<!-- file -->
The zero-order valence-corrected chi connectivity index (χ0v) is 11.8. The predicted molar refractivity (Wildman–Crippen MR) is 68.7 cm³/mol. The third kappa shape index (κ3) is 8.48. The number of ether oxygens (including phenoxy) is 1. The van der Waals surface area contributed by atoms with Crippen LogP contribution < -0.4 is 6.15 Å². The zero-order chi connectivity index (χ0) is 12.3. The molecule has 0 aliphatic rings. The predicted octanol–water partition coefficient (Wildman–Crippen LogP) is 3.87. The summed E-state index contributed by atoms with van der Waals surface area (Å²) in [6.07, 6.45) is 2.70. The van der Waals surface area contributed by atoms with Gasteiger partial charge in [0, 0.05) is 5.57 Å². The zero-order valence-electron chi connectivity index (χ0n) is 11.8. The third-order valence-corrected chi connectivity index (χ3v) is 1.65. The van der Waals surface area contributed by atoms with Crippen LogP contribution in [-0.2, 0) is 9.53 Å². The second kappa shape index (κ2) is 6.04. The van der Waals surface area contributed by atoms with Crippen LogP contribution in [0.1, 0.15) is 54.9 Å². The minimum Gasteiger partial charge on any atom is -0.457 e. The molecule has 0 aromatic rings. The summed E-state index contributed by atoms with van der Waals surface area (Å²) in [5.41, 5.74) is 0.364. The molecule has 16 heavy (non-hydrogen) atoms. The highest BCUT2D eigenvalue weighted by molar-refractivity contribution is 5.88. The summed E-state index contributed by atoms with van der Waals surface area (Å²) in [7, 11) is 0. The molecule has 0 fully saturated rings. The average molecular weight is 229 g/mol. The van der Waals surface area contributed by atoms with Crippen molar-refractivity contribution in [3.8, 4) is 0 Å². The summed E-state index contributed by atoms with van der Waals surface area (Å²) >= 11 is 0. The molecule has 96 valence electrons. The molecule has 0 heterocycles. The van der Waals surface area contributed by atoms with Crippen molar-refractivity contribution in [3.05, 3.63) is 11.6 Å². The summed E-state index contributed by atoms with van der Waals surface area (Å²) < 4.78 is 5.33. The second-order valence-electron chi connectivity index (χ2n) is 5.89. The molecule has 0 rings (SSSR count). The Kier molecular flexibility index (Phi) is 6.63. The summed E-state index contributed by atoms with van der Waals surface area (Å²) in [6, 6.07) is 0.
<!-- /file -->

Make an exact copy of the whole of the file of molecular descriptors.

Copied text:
The zero-order valence-corrected chi connectivity index (χ0v) is 11.8. The predicted molar refractivity (Wildman–Crippen MR) is 68.7 cm³/mol. The third kappa shape index (κ3) is 8.48. The number of ether oxygens (including phenoxy) is 1. The van der Waals surface area contributed by atoms with Crippen LogP contribution < -0.4 is 6.15 Å². The zero-order chi connectivity index (χ0) is 12.3. The molecule has 0 aliphatic rings. The predicted octanol–water partition coefficient (Wildman–Crippen LogP) is 3.87. The summed E-state index contributed by atoms with van der Waals surface area (Å²) in [6.07, 6.45) is 2.70. The van der Waals surface area contributed by atoms with Gasteiger partial charge in [0, 0.05) is 5.57 Å². The zero-order valence-electron chi connectivity index (χ0n) is 11.8. The third-order valence-corrected chi connectivity index (χ3v) is 1.65. The van der Waals surface area contributed by atoms with Crippen LogP contribution in [-0.2, 0) is 9.53 Å². The second kappa shape index (κ2) is 6.04. The van der Waals surface area contributed by atoms with Crippen LogP contribution in [0.1, 0.15) is 54.9 Å². The minimum Gasteiger partial charge on any atom is -0.457 e. The molecule has 0 aromatic rings. The summed E-state index contributed by atoms with van der Waals surface area (Å²) in [5.41, 5.74) is 0.364. The molecule has 16 heavy (non-hydrogen) atoms. The highest BCUT2D eigenvalue weighted by molar-refractivity contribution is 5.88. The summed E-state index contributed by atoms with van der Waals surface area (Å²) in [7, 11) is 0. The molecule has 0 fully saturated rings. The average molecular weight is 229 g/mol. The van der Waals surface area contributed by atoms with Crippen molar-refractivity contribution in [3.8, 4) is 0 Å². The summed E-state index contributed by atoms with van der Waals surface area (Å²) >= 11 is 0. The molecule has 96 valence electrons. The molecule has 0 heterocycles. The van der Waals surface area contributed by atoms with Crippen molar-refractivity contribution in [3.05, 3.63) is 11.6 Å². The summed E-state index contributed by atoms with van der Waals surface area (Å²) < 4.78 is 5.33. The second-order valence-electron chi connectivity index (χ2n) is 5.89. The molecule has 0 rings (SSSR count). The Kier molecular flexibility index (Phi) is 6.63. The summed E-state index contributed by atoms with van der Waals surface area (Å²) in [6, 6.07) is 0.